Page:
The European Court of Justice on Wednesday ruled in favor of Giorgio Fidenato, an Italian activist farmer who faces fines for growing genetically-modified maize MON 810 on his land in 2014, despite a 2013 government decree banning its cultivation.
In 2013, Italy asked the European Commission to adopt emergency measures prohibiting the planting of the Monsanto-produced seeds in light of new scientific studies carried out by Italian scientists.
The Italian government is fearful that genetically-modified foods are less natural than traditional crops and could therefore be dangerous and have lasting negative effects.
“These crops are forbidden because we still do not understand what the consequences are. So far, there has been no proper and in-depth research. For this reason, we do not know in five years, ten years, twenty years, what can happen,” Mauro Uniformi, Vice President of the Association of Agronomist and Forest Doctors, told RT.
In its ruling, however, the court said that there was no new reason to doubt the 1998 decision when the European Commission allowed MON 810 to be sold on the market, deeming it safe for consumption.
“On the basis of a scientific opinion issued by the European Food Safety Authority (EFSA), the Commission concluded that there was no new science-based evidence to support the requested emergency measures and to invalidate its previous conclusions about the safety of maize MON 810,” the court ruling said.
The court also says that it cannot approve of emergency measures prohibiting MON 810 on the “basis of the precautionary principle” unless there is a direct health risk.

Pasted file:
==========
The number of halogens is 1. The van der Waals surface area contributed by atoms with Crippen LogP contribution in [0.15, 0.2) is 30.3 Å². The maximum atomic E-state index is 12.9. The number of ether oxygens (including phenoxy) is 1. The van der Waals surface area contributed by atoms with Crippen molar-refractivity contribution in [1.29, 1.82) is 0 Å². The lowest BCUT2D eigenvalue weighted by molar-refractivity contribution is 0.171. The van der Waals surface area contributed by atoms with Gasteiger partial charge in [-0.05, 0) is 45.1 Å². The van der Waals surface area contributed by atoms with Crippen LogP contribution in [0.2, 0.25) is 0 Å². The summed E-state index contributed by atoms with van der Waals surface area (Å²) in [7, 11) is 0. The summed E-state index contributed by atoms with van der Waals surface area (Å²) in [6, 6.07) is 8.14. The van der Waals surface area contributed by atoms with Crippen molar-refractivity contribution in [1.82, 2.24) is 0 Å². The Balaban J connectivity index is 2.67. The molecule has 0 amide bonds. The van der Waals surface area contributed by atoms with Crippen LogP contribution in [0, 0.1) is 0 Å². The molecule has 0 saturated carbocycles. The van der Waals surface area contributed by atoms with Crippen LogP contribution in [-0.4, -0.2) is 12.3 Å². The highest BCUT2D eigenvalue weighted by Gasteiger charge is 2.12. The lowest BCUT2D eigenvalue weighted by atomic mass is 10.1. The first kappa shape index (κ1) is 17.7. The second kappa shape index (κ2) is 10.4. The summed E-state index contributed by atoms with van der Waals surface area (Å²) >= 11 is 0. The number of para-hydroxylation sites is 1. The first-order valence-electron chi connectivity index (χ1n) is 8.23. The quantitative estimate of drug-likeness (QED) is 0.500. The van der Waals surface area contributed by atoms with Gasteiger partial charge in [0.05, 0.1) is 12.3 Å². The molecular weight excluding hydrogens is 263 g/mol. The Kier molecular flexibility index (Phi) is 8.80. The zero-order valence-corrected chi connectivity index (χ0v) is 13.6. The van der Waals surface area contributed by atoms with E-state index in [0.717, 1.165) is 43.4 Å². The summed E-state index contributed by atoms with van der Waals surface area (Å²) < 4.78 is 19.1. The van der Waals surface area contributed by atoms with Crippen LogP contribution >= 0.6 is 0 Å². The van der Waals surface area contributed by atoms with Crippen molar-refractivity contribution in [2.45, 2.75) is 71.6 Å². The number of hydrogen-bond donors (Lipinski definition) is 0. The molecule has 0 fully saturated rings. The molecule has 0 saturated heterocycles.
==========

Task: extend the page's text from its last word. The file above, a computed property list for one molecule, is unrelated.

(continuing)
“In that context, the Court finds that, where it is not evident that genetically modified products are likely to constitute a serious risk to human health, animal health or the environment, neither the Commission nor the Member States have the option of adopting emergency measures such as the prohibition on the cultivation of maize MON 810,” the court ruling said.
The precedent means that from now on, every farmer in Italy will be entitled to produce and sow genetically-modified crops regardless of the national government’s opinion on the matter, Paolo L. Bernardini, Professor of Early Modern European History, Insubria University, told RT.
“The European Union laws will prevail over Italian laws from now on. It will certainly allow GM farmer to farm, because the EU laws, in this case, are prevailing,” Bernardini said.
Not all Italian farmers have welcomed the ruling of the court. Some believe Italy has a lot of great products to offer without GMO.
“We completely reject GM seeds. We produce high-quality products. We do organic farming and we are experimenting with some biodynamic processes,” a farmer named Franco from Agricoltura Nuova cooperative outside of Rome told RT.
“If you produce and cultivate in Italy and you are an Italian, you should refer to Italian laws and not to force things against Italian law.”
“The GM seeds would cover a very small part of Italian companies,” the president of the cooperative, Carlo Patacconi, said, adding that “the greater part of Italian companies produce excellent food exported all over the world food market.”
Experts question whether it is right for the EU to interfere in the laws of sovereign nations.
“There is an urgent need to clarify the law in the EU. If a State decides that some laws are fundamental to its economy, I don’t think it is right for the EU to interfere with the laws that rule a sovereign state,” Patacconi said.
“I do not know if the EU wants to enforce laws beyond sovereign states. I know that the choice to use GM seeds or not, should not be dictated by economic, political or social parameters, but must be dictated only and exclusively by technical choices and scientific analysis,” Uniformi added.